The past five or ten years have been jam-packed with cloud computing hype. Indeed, the cloud is here to stay, without a doubt. But recent reports show analysts expect hardware sales for on-premise enterprise IT to tick up significantly.
High profile examples like Dropbox show that moving back to a more traditional data center can create efficiencies and free up cash flow. Is the enterprise data center – and by extension, colocation – about to put up a fight against the cloud?
The growth rate of IT hardware sales has decreased in recent years, some of which is attributable to the siren song of the cloud. A new report from Morgan Stanley states that 2018 could reverse that trend, with double-digit earnings growth on the table for IT hardware manufacturers.
What might be causing this shift? The report calls out increased cash from recent tax changes, as well as the advantages inherent in the depreciation of hardware (which has been an issue when balancing the books on cloud computing, as described by our CFO Jason Graf in a recent blog post).
When a company buys new hardware, that equipment can be broken up in the Profit & Loss balance over the course of its anticipated lifespan, helping accountants boost EBITDA when compared to the monthly recurring expenses of cloud computing, which are operational rather than capital in nature. Buying hardware for some purposes could therefore be more attractive from a business standpoint.
Lower memory costs and a preparation for AI and the Internet of Things were also listed as reasons for more hardware sales in 2018. Keep in mind that major AI and IoT initiatives and research are being performed by enterprise cloud computing providers like Google and IBM, however, and that these hyperscale providers, alongside smaller cloud service providers like Green House Data, may actually be the purchasers of much of the hardware in question.
Some have taken these signs as indicators of a larger shift towards enterprise organizations bringing their infrastructure back on premise in order to better design around their specific uses, gaining efficiencies alongside depreciation benefits.
One major example is Dropbox, who famously dropped the Amazon cloud in order to build its own infrastructure for its cloud storage offering. It took years, but the company has boosted its finances by migrating on-premise from AWS.
Of course, Dropbox likely couldn’t exist without having launched on AWS, allowing it to test, develop, and scale its platform over time without having to tinker with hardware and its associated operational costs. The key is scale — and of course the underlying product. At some point, the monthly costs of cloud, as well as the relative inflexibility of hyperscale platforms, becomes a drag compared to a custom-designed data center.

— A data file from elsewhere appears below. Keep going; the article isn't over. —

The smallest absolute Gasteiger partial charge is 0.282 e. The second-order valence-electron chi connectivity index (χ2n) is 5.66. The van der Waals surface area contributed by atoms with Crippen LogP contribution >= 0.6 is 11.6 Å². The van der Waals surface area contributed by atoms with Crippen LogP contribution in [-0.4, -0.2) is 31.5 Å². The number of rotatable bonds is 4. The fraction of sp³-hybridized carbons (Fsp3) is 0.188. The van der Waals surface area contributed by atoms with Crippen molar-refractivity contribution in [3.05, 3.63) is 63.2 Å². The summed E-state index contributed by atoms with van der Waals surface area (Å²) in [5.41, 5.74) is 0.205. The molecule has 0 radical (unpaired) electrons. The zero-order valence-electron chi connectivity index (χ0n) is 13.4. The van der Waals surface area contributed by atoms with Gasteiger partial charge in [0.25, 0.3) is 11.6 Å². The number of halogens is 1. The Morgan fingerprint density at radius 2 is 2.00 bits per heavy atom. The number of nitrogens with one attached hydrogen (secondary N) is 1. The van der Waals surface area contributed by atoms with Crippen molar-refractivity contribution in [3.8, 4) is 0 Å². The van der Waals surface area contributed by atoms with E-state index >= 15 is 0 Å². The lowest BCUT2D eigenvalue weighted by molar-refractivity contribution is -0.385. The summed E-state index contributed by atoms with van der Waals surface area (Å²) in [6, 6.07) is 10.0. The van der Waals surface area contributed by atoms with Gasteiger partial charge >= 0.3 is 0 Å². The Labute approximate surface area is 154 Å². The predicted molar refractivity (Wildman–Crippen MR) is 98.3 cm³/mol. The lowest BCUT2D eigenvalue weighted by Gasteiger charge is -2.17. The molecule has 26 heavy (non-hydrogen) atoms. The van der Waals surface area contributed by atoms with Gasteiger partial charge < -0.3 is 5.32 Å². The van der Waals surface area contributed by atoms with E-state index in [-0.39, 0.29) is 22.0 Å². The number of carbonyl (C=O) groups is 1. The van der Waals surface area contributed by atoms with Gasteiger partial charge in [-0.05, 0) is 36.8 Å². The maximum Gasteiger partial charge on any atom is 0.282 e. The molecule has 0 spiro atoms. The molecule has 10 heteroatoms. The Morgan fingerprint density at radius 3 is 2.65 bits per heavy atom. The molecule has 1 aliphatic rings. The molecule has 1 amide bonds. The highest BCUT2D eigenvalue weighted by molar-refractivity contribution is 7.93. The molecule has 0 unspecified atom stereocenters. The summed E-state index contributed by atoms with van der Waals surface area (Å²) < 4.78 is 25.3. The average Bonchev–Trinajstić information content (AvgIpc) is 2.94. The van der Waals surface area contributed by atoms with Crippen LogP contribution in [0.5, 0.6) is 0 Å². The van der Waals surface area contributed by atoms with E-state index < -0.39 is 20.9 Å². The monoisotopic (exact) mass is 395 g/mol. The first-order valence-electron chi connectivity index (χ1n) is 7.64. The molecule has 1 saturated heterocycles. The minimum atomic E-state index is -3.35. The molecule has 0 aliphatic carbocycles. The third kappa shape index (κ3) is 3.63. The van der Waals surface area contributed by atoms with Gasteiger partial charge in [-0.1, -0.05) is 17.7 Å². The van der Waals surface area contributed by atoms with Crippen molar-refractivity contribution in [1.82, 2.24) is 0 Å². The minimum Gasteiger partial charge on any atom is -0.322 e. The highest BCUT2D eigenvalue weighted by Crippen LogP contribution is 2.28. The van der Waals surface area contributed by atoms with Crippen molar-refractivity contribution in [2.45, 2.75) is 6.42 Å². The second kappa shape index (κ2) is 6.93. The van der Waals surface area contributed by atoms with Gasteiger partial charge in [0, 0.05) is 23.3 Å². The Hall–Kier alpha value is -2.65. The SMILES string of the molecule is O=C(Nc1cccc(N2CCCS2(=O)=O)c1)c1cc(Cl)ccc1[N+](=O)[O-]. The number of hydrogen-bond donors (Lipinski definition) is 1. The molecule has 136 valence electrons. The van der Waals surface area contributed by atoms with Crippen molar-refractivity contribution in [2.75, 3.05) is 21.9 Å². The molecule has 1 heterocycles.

No doubt Dropbox is still using pieces of public cloud infrastructure to supplement its own compute infrastructure. Indeed, the Morgan Stanley report does mention that much of the reason hardware sales slowed was that companies were getting their cloud strategy sorted out. Now that they have a better idea of what pieces to put in the cloud and which to keep on premise, they can begin spending on hardware again.
The RightScale State of the Cloud report shows that cloud spending continues to grow, with 38% of enterprises listing public cloud as top priority and 45% listing hybrid cloud as top priority.
Hybrid infrastructure, with some workloads running in cloud provider environments and others running in colocated or on-premise data centers, seem to be the mode that will last for some time. But there are some specific circumstances in which your product, application, or service may be much more suited to an on-premise deployment.
On the other hand, if your workloads are variable, you need to scale, you have a limited budget, or you lack hardware expertise, then the cloud is a better starting point.
Ultimately there is no single best deployment model for enterprise IT infrastructure. Different workloads work better on different platforms. Bundling compute resources with software may make better financial sense with a specific vendor. A hybrid infrastructure might balance compliance with affordability and flexibility.
If you need help deciding how to architect a hybrid mix of IT, a provider like Green House Data is the ideal partner. With a wide range of experience in data center operations, managed services, and business software, we can help you decide where your workloads will operate with the best balance of affordability, performance, and security, even over the long-term.